1HE1C +JDF0= 2H7GC from calculator

By hand I couldn't get the H

Using

1

2

3

4

5

6

7

8

9

A=10

B=11

C=12

D=13

E=14

F=15

G=16

H=17

I=18

J=19

K=20 ]]>

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Show that if $G$ is a finite group, then there are an odd number of elements $g\in G$ for which $g^3 = 1$.

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Remember to read the POTW submission guidelines to find out how to submit your answers! ]]>

Sorry I've been away for a few months now, but now I'm back and will post new POTW soon. See you soon! ]]>

photo_2019-09-14_13-24-12.jpg

1. all 5 dice rolls are the same

2. 4 dice rolls are the same

3. the dice rolls are in sequence (1-5 or 2-6) -order does not matter

4. two pairs of dice are the same (ex: 1 1 4 4 3)

5. the result is one pair and the other three are the same (ex: 1 1 1 6 6)

So far, my understanding of the problem has been the ff:

1. 1/6^5

2. 150/6^5

3.(5!+5!)/6^5

4. 1800/6^5

5. 300/6^5

Is this correct? ]]>

Ok Im a little stumped already because we have 3 variables in this a,x and b

W|A returned $e^{ab}$ but not what the steps are, maybe next....

$\displaystyle bx\lim_{{x}\to{\infty}}\left(1+\dfrac{a}{x}\right)$ ]]>

$$(A)\, 1\quad (B)\, \dfrac{1}{e} (C)\, 0 \quad (D) -e \quad (E)

f\textit{ does not have an absolute maximum value}.$$

I only guessed this by graphing it and it appears to $\dfrac{1}{e}$ which is (B) ]]>

ok this is from my overleaf doc

so too many custorm macros to just paste in code

but I think its ok,,, not sure about all details.

appreciate comments.....

I got ???? somewhat on b and x and u being used in the right places

This is should be a simple one. I know what I'm looking for but I don't know what to call it.

I have a member on PHF that I am talking with and I'd like to know the terminology used in the next two definitions.

1) I want to compactify the real numbers by defining $ \displaystyle - \infty$ and $ \displaystyle \infty$ to belong to the compactified set such that, for any member "a" in the compactified set we have that $ \displaystyle -\infty \leq a \leq \infty$. My model is the "hyperintegers" $ \displaystyle [ -\infty, \text{ ... } -1, 0, 1, \text{ ... } , \infty ] $. I know that the hyperreals also contain infinitesimals but I don't actually need them for the discussion.

2) Can I say that the reals and the compactified real numbers defined above are "locally homeomorphic?"

I don't need to get too deep into either concept, I just need the correct terminology so I can talk about it unambiguously.

Thanks!

-Dan ]]>

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Let $ \displaystyle \prod_{n=1}^{1996} (1+nx^{3n})=1+a_1x^{k_1}+a_2x^{k_2}+\cdots+a_mx^{k_m}$ where $a_1,\,a_2,\,\cdots a_m$ are non-zero and $k_1<k_2<\cdots<k_m$.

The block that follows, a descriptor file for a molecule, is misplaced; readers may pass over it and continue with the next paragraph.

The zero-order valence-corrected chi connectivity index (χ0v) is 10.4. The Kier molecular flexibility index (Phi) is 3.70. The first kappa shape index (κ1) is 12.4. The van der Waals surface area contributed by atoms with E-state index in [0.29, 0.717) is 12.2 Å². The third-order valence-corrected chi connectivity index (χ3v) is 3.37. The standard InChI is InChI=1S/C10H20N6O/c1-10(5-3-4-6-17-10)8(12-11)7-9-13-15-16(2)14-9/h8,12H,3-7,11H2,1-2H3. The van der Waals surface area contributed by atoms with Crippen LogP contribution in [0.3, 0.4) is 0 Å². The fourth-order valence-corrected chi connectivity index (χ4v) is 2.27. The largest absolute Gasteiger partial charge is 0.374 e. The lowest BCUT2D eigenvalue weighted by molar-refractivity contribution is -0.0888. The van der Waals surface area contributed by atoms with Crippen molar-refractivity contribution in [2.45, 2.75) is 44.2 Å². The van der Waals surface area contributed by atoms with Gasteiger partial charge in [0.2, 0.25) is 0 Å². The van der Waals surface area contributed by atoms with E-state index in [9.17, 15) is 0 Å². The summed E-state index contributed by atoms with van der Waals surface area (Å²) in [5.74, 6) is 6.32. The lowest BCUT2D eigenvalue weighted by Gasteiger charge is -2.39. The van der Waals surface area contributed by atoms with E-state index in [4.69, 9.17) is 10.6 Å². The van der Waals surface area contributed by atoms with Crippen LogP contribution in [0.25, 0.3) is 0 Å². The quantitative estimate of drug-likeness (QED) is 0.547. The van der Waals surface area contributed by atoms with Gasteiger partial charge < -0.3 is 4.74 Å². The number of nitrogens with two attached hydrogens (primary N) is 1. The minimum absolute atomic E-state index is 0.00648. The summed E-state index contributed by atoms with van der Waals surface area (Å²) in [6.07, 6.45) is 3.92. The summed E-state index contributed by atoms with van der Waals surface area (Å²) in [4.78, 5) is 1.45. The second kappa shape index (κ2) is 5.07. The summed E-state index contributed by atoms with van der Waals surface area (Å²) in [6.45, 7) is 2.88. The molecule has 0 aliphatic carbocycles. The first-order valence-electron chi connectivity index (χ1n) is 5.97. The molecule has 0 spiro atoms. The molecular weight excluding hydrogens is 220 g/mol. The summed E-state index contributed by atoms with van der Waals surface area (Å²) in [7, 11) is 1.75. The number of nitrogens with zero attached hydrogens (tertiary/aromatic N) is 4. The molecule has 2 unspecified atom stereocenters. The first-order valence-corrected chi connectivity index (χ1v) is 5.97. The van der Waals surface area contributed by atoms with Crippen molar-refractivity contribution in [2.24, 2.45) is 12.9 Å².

Find $a_{1996}$.

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Remember to read the POTW submission guidelines to find out how to submit your answers! ]]>

I'm kind of in a rush because I'll have to go to my classes soon here at USF Tampa, but I had one last problem for Intermediate Analysis that needs assistance. Thank you in advance to anyone providing it.

Question being asked: "Let $A$ be a nonempty set of real numbers which is bounded below. Let $-A$ be the set of all numbers $-x$, where $x$ is an element of $A$. Prove that $\inf A=-\sup(-A)$."

This is what I had so far for a proof: "Let $\alpha =\inf A$. For any $x\in A$, $\alpha \le x$. This implies that $-\alpha \ge -x$ for all $-x\in -A$. This means $-\alpha$ is an upper bound of $-A$. Also, if $-\gamma <-\alpha$ then $-\gamma$ cannot be an upper bound of $-A$ because if it is, then $-\gamma \ge -x$ for all $-x \in -A$. This implies that $\gamma >\alpha$ and that $\gamma$ is a lower bound of $A$, which is not possible since $\alpha = \inf A$."

Please help me out here, since this is the last problem I need help with at this point in time and I would really, really appreciate it. Thanks again in advance! ]]>

For instance 12 has the multiple 7776. ]]>

help.png

Also, I'm a uni freshman who isn't used to the whole concept of proofs, and a lot of what my profs say seem to be a slew of symbols and numbers before they even define anything, but I do the textbook readings and can comprehend those fairly easily. Was anyone on here's transition from high school math to university math a massive jump?

I have an Intermediate Analysis problem that needs assistance. I've really been having a hard time with it. This is what the question says:

"Can it happen that A⊂B (A is a subset of B) and A≠B (A does not equal B), yet sup A=sup B (the supremum of A equals the supremum of B)? If so, give an example. If not, prove why not."

Honestly, I'm not even sure where to begin with proving this, so any help would be greatly appreciated on my behalf. Thank you in advance to anyone that replies. ]]>